»Maybe it’s controversial to say something like that as a former university employee. But it is the task of young people to change things and rebel against the establishment. The graffiti expresses a kind of longing, and so you can hope that someone will see the message and contact the sender before it is removed,« says Mariane Hedegaard.

Well-mannered students

This energized us, so we jumped on our bikes and crossed the Langebro bridge on our way to City Campus CSS.

But on the walls of this old municipal hospital, it was also hard to find the illicit penmanship. In the bar Kommunen, whose name refers both to the Paris Commune and to the Danish municipalities where most city campus students will find work after graduation, there was not much to be seen.

And the toilet cubicles were clinically clean in terms of messages, so you had to go into the student association’s rooms to find anything even closely resembling graffiti. The Jacques Delors bar is freshly painted. But they have carefully painted around what can best be described as wall greetings from musicians who have previously played at parties at political science. Here you will find Suspekt who in 2013 writes »thanks for a raunchy rave of an evening« and Benal who finds it »frigging cool to be a hip-hop«.

As our expedition continued we had even less luck. There are examples of students on the geography programme who want to reach a wider audience. But they are so well-behaved here that they write their messages on paper, that they subsequently tape to the wall. Here you find obscene jokes like »Would you like to come home with me and see my clit?« The messages are non-political, and the form of address does not cross any real boundaries.

On the long corridor of the ground floor of the H.C. Ørsted Institute (HCØ) it is packed with boards-on-wheels where students practice their mathematical proofs with chalk. This has resulted in some chalk graffiti on the grey concrete that keeps the HCØ Institute together. But it was only atomic formulas and equations, and no yelps of subversion. Nothing that could not be removed with a wet cloth.

The last two stops on our route were the Panum building and on Frederiksberg Campus. But despite our best efforts, we could not find a single offending letter.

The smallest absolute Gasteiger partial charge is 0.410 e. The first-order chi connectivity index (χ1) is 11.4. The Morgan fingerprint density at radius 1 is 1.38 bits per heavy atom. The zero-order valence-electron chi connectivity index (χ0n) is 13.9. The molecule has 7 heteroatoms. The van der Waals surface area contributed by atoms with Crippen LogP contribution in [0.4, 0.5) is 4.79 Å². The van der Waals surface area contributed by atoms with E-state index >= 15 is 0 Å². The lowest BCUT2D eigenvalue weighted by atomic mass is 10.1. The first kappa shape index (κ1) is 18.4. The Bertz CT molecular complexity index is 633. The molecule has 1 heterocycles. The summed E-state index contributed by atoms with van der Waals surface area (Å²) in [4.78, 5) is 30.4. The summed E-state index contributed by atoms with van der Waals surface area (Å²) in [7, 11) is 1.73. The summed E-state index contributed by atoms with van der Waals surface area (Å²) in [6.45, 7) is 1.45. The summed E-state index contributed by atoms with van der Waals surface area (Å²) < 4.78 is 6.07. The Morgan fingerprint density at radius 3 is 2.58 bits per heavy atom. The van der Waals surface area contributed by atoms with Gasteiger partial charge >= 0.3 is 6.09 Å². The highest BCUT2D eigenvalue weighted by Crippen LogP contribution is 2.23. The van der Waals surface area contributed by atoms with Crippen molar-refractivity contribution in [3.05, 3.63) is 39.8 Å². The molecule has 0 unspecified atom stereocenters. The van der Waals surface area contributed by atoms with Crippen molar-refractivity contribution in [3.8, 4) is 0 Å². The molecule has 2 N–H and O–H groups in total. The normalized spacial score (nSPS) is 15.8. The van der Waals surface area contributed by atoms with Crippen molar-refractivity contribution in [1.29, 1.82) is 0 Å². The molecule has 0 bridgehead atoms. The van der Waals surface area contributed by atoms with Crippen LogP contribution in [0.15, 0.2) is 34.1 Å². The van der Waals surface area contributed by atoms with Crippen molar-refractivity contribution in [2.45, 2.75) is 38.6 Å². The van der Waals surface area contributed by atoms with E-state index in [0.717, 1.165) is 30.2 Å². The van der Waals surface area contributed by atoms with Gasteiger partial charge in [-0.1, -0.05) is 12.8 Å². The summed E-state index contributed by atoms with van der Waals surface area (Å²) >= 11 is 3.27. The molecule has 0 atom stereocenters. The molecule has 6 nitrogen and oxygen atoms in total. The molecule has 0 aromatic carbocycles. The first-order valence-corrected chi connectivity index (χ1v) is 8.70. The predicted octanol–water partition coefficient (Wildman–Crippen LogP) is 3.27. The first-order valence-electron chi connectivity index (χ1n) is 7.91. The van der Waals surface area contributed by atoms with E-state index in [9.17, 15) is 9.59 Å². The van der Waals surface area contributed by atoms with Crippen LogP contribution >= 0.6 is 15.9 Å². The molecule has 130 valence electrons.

Expensive toilet poetry

Not everyone is a fan of graffiti messaging. For the University, the guerrilla art is costly:

»Graffiti is a reality throughout the entire University of Copenhagen. But it is not optimal that we have to constantly spend money washing down facades and purchasing painting services. We do not calculate the costs, but these are significant amounts,« says campus manager Søren Höffner on behalf of UCPH Campus Service.

»It cost us around DKK 300,000 when we had to paint the walls and doors in the toilets on South Campus 2. But we don’t usually have to spend these amounts normally.«

He does admit that there have been cases of graffiti being »very humorous«.

It is the unceasing toil of the buildings’ janitors that makes it so rare to see graffiti these days in the UCPH loos. The janitors we spoke to on our trip told us that they remove it as soon as they see it. So the question is whether anarchistic scribbling at the University of Copenhagen is coming to an end, or whether the future will revitalize the rebellious art form.

Graffiti has existed for as long as the University of Copenhagen has had students. In the old dungeon (yes, UCPH used to have one) messages and names have been scratched into the wall, and when we did a photoshoot for a portrait article in January 2024 in the attic above the Ceremonial Hall, we found both scratches and writing on the wall and on the load-bearing beams. The hard-working janitors have not erased the historical messages, which are, surprise, surprise … obscene.